Tai Moana Tai Tangata

Ohawe

Tai Moana Tai Tangata
Ka pari te Tai Moana
Ka timu te Tai Tangata

When the Ocean tide rises, the Human tide recedes.

 

Pākia e te hau, karawhiua e te ua; e kore rawa rā e hemo, e mate. Ko te matua tangata whenua te takatū nei ki te haumaru kāinga, ki te tiaki i te pārekereke mō te tangata. Hapainga te whatukura o te waka o Aotea, te kāhu kōrako i hōkai i te nukuroa kia rangona tonutia tōna manawa whētukituki. Tuki, tuki, ka toa te taiaha tupua–ngā tai e rīwaru. (Te Ingo Ngaia)


The Waingongoro River and river mouth settlement of Ohawe marked the southern boundary maintained by Taranaki iwi after the first phase of the New Zealand Wars (1860–1865).

In 1868, Rīwha Tītokowaru rose to defend the territory between the Waingongoro and Waitōtara rivers from encroaching settlement. His resistance provoked the full force of the British Imperial Army who drove Māori from that area causing many of them to seek refuge at the recently established community of Parihaka.

While in residence in Taranaki Graham visited Ohawe. His great-grandfather Te Ngarue, or John Joseph Graham, was buried in an urupā on a cliff near the mouth of the Waingongoro River. The cliff has since collapsed into the ocean.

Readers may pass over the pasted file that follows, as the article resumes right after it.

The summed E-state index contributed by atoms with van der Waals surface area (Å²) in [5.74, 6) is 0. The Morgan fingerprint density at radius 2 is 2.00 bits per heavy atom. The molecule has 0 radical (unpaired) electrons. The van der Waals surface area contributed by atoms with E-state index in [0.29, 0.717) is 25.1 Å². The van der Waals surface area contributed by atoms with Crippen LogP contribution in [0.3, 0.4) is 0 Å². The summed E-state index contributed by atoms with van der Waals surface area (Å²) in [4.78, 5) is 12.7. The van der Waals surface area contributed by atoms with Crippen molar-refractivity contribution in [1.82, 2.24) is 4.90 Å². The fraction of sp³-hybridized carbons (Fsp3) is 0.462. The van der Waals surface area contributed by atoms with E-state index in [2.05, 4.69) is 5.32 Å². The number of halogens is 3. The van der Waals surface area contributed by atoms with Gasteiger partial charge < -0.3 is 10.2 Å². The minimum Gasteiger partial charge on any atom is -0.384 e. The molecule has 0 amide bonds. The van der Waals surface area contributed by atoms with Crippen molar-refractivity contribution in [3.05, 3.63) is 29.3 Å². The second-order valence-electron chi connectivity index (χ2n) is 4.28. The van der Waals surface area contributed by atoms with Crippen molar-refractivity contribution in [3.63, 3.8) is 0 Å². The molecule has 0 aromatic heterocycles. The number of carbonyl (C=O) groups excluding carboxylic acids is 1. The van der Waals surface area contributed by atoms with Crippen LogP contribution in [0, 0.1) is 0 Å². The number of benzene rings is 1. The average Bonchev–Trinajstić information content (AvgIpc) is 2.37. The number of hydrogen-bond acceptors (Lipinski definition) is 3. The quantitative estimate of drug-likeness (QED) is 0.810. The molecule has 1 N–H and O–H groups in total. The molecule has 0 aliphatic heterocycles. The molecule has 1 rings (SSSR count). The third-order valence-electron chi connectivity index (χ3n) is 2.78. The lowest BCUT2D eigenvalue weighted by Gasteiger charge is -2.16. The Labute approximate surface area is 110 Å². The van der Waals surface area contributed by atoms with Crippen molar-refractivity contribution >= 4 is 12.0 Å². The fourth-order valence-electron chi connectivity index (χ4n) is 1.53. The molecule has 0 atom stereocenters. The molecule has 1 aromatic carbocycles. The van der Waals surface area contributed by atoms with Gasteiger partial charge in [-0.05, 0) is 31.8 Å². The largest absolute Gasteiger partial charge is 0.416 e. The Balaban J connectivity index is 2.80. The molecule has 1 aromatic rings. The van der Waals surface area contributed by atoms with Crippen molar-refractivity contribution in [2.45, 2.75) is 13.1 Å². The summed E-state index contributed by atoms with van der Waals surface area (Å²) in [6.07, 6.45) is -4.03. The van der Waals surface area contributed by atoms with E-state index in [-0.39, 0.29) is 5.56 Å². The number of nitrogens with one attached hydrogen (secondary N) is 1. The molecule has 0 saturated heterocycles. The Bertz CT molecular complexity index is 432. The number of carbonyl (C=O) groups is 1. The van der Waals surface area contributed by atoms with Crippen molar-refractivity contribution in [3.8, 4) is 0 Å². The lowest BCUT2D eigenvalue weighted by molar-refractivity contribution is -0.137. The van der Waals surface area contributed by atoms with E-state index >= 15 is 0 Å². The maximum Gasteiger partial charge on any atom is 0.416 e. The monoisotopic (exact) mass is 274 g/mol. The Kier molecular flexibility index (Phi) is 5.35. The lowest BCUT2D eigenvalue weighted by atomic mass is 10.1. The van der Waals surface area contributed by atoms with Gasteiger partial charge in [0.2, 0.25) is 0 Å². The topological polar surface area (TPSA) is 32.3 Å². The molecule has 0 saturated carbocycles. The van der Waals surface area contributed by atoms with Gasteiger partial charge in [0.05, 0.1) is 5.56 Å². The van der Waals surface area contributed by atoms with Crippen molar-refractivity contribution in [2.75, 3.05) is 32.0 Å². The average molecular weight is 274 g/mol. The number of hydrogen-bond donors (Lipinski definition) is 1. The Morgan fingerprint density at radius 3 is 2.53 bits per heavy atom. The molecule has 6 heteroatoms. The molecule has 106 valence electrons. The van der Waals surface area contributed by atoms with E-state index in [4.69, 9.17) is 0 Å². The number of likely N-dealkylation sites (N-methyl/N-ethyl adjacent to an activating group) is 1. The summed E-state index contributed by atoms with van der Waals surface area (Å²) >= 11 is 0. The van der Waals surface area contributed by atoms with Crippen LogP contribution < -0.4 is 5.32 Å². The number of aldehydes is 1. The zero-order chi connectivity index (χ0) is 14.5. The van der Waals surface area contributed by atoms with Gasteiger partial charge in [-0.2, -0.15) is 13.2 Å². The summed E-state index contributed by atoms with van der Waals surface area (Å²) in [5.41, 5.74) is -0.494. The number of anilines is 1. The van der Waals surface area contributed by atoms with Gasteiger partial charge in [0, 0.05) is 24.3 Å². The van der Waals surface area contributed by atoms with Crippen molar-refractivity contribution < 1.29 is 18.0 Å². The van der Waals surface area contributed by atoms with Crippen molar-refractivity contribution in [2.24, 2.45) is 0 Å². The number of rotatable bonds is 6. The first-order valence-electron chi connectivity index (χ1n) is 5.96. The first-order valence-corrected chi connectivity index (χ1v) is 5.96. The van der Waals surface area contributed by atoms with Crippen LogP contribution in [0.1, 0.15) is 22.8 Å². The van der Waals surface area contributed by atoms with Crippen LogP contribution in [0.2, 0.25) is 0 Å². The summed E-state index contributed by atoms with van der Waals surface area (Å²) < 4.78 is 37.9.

Today, the black sands of Te Uru are mined at the Waikato River mouth and piped to a steel mill near Graham's home in Waiuku, and this view of Ohawe honours the stand taken by Ngāti Ruanui and other Taranaki iwi against offshore iron ore mining. (Anna-Marie White)

(Extracted from Tai Moana Tai Tangata's upcoming exhibition catalogue; also read essays about the event)


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2020
Single channel digital animation synthesised from offshore aerial drone footage; 4k enhanced projection
Animation: Ken Gorrie, Sarah Dolby and Mark McQuillan, Animation Research Ltd.
Soundtrack: Daniel Campbell-Macdonald
Drone footage: John from Skylens and Ed Aish from Mad Media
Special thanks to lan Taylor of Animation Research